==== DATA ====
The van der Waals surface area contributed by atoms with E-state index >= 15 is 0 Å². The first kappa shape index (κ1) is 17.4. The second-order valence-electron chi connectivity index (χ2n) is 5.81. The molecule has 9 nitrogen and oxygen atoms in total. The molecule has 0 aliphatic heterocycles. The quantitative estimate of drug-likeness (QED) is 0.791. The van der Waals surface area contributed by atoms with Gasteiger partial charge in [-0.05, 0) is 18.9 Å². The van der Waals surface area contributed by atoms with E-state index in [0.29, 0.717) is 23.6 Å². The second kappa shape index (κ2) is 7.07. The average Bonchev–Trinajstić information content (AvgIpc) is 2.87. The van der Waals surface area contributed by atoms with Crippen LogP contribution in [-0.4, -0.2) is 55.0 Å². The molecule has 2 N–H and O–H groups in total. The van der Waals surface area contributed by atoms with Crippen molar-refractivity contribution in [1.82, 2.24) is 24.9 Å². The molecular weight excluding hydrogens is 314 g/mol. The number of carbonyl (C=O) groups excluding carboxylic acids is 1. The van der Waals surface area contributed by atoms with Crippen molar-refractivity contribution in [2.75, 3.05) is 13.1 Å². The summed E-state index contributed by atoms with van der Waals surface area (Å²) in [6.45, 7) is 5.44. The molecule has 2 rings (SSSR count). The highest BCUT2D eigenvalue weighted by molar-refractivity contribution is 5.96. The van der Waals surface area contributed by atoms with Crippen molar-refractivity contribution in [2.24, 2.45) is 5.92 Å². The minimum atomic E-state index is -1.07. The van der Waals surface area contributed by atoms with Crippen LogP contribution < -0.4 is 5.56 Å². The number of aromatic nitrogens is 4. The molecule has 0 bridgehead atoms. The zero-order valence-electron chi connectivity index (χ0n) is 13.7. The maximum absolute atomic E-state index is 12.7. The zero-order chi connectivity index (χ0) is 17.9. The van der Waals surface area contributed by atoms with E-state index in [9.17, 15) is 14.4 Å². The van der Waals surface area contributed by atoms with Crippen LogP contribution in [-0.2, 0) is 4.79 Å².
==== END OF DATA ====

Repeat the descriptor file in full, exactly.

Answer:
The van der Waals surface area contributed by atoms with E-state index >= 15 is 0 Å². The first kappa shape index (κ1) is 17.4. The second-order valence-electron chi connectivity index (χ2n) is 5.81. The molecule has 9 nitrogen and oxygen atoms in total. The molecule has 0 aliphatic heterocycles. The quantitative estimate of drug-likeness (QED) is 0.791. The van der Waals surface area contributed by atoms with Gasteiger partial charge in [-0.05, 0) is 18.9 Å². The van der Waals surface area contributed by atoms with E-state index in [0.29, 0.717) is 23.6 Å². The second kappa shape index (κ2) is 7.07. The average Bonchev–Trinajstić information content (AvgIpc) is 2.87. The van der Waals surface area contributed by atoms with Crippen LogP contribution in [-0.4, -0.2) is 55.0 Å². The molecule has 2 N–H and O–H groups in total. The van der Waals surface area contributed by atoms with Crippen molar-refractivity contribution in [1.82, 2.24) is 24.9 Å². The molecular weight excluding hydrogens is 314 g/mol. The number of carbonyl (C=O) groups excluding carboxylic acids is 1. The van der Waals surface area contributed by atoms with Crippen molar-refractivity contribution in [2.75, 3.05) is 13.1 Å². The summed E-state index contributed by atoms with van der Waals surface area (Å²) in [6.45, 7) is 5.44. The molecule has 2 rings (SSSR count). The highest BCUT2D eigenvalue weighted by molar-refractivity contribution is 5.96. The van der Waals surface area contributed by atoms with Crippen molar-refractivity contribution in [2.24, 2.45) is 5.92 Å². The minimum atomic E-state index is -1.07. The van der Waals surface area contributed by atoms with Crippen LogP contribution < -0.4 is 5.56 Å². The number of aromatic nitrogens is 4. The molecule has 0 bridgehead atoms. The zero-order valence-electron chi connectivity index (χ0n) is 13.7. The maximum absolute atomic E-state index is 12.7. The zero-order chi connectivity index (χ0) is 17.9. The van der Waals surface area contributed by atoms with E-state index in [9.17, 15) is 14.4 Å². The van der Waals surface area contributed by atoms with Crippen LogP contribution in [-0.2, 0) is 4.79 Å².